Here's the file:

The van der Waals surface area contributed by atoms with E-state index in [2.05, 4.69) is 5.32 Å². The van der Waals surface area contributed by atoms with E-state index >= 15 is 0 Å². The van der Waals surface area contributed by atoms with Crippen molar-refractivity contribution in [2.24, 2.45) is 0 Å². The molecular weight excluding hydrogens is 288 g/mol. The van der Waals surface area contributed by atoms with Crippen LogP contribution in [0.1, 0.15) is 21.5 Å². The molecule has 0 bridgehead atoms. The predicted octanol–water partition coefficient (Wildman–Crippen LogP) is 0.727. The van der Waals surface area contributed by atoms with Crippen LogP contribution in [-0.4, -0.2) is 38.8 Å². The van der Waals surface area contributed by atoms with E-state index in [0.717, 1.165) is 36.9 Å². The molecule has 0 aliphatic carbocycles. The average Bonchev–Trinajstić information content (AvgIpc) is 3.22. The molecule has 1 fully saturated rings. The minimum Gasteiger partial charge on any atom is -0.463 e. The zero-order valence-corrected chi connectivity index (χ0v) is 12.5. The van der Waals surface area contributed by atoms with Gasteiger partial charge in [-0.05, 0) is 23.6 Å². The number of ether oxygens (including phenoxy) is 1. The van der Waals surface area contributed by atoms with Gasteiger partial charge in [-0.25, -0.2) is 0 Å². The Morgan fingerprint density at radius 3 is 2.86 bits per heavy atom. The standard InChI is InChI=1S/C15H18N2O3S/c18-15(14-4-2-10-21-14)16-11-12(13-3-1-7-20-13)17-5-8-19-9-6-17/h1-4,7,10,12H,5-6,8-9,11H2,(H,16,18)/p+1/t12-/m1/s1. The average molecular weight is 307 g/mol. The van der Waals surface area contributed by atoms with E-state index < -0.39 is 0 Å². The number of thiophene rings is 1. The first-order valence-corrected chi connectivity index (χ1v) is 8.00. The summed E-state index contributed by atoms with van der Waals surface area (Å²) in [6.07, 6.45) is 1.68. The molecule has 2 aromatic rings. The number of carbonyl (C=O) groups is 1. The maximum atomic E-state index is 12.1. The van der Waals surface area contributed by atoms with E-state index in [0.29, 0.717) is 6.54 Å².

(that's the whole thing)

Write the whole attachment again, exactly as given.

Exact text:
The van der Waals surface area contributed by atoms with E-state index in [2.05, 4.69) is 5.32 Å². The van der Waals surface area contributed by atoms with E-state index >= 15 is 0 Å². The van der Waals surface area contributed by atoms with Crippen molar-refractivity contribution in [2.24, 2.45) is 0 Å². The molecular weight excluding hydrogens is 288 g/mol. The van der Waals surface area contributed by atoms with Crippen LogP contribution in [0.1, 0.15) is 21.5 Å². The molecule has 0 bridgehead atoms. The predicted octanol–water partition coefficient (Wildman–Crippen LogP) is 0.727. The van der Waals surface area contributed by atoms with Crippen LogP contribution in [-0.4, -0.2) is 38.8 Å². The van der Waals surface area contributed by atoms with E-state index in [0.717, 1.165) is 36.9 Å². The molecule has 0 aliphatic carbocycles. The average Bonchev–Trinajstić information content (AvgIpc) is 3.22. The molecule has 1 fully saturated rings. The minimum Gasteiger partial charge on any atom is -0.463 e. The zero-order valence-corrected chi connectivity index (χ0v) is 12.5. The van der Waals surface area contributed by atoms with Gasteiger partial charge in [-0.05, 0) is 23.6 Å². The number of ether oxygens (including phenoxy) is 1. The van der Waals surface area contributed by atoms with Gasteiger partial charge in [-0.25, -0.2) is 0 Å². The Morgan fingerprint density at radius 3 is 2.86 bits per heavy atom. The standard InChI is InChI=1S/C15H18N2O3S/c18-15(14-4-2-10-21-14)16-11-12(13-3-1-7-20-13)17-5-8-19-9-6-17/h1-4,7,10,12H,5-6,8-9,11H2,(H,16,18)/p+1/t12-/m1/s1. The average molecular weight is 307 g/mol. The van der Waals surface area contributed by atoms with E-state index < -0.39 is 0 Å². The number of thiophene rings is 1. The first-order valence-corrected chi connectivity index (χ1v) is 8.00. The summed E-state index contributed by atoms with van der Waals surface area (Å²) in [6.07, 6.45) is 1.68. The molecule has 2 aromatic rings. The number of carbonyl (C=O) groups is 1. The maximum atomic E-state index is 12.1. The van der Waals surface area contributed by atoms with E-state index in [0.29, 0.717) is 6.54 Å².